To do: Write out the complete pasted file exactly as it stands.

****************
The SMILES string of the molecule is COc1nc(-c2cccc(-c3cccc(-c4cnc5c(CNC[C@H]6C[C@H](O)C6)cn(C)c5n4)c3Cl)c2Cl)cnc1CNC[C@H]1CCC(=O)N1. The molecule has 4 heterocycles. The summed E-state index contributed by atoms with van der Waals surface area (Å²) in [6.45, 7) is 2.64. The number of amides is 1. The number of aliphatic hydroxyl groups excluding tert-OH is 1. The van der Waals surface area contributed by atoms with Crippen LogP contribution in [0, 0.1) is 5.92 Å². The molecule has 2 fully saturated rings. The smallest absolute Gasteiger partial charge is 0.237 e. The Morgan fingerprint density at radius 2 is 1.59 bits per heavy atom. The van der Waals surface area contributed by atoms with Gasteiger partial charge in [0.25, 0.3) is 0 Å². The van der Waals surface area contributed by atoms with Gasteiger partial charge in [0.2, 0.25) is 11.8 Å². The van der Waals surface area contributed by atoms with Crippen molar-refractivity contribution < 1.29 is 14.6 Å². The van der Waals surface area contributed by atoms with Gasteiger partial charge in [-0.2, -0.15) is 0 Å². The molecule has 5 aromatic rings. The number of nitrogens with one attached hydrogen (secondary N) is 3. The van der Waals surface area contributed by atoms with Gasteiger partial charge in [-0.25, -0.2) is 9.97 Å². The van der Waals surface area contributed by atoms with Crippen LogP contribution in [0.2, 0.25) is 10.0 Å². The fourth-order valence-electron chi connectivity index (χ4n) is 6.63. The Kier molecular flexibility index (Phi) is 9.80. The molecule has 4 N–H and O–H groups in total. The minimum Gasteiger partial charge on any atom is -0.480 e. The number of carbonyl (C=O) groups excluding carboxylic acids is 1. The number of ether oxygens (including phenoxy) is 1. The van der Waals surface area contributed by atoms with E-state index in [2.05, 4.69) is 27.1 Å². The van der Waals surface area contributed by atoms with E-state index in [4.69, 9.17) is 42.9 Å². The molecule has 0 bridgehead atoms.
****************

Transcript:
The SMILES string of the molecule is COc1nc(-c2cccc(-c3cccc(-c4cnc5c(CNC[C@H]6C[C@H](O)C6)cn(C)c5n4)c3Cl)c2Cl)cnc1CNC[C@H]1CCC(=O)N1. The molecule has 4 heterocycles. The summed E-state index contributed by atoms with van der Waals surface area (Å²) in [6.45, 7) is 2.64. The number of amides is 1. The number of aliphatic hydroxyl groups excluding tert-OH is 1. The van der Waals surface area contributed by atoms with Crippen LogP contribution in [0, 0.1) is 5.92 Å². The molecule has 2 fully saturated rings. The smallest absolute Gasteiger partial charge is 0.237 e. The Morgan fingerprint density at radius 2 is 1.59 bits per heavy atom. The van der Waals surface area contributed by atoms with Gasteiger partial charge in [0.25, 0.3) is 0 Å². The van der Waals surface area contributed by atoms with Gasteiger partial charge in [0.2, 0.25) is 11.8 Å². The van der Waals surface area contributed by atoms with Crippen molar-refractivity contribution < 1.29 is 14.6 Å². The van der Waals surface area contributed by atoms with Gasteiger partial charge in [-0.2, -0.15) is 0 Å². The molecule has 5 aromatic rings. The number of nitrogens with one attached hydrogen (secondary N) is 3. The van der Waals surface area contributed by atoms with Gasteiger partial charge in [-0.25, -0.2) is 9.97 Å². The van der Waals surface area contributed by atoms with Crippen LogP contribution in [0.2, 0.25) is 10.0 Å². The fourth-order valence-electron chi connectivity index (χ4n) is 6.63. The Kier molecular flexibility index (Phi) is 9.80. The molecule has 4 N–H and O–H groups in total. The minimum Gasteiger partial charge on any atom is -0.480 e. The number of carbonyl (C=O) groups excluding carboxylic acids is 1. The number of ether oxygens (including phenoxy) is 1. The van der Waals surface area contributed by atoms with E-state index in [2.05, 4.69) is 27.1 Å². The van der Waals surface area contributed by atoms with E-state index in [4.69, 9.17) is 42.9 Å². The molecule has 0 bridgehead atoms.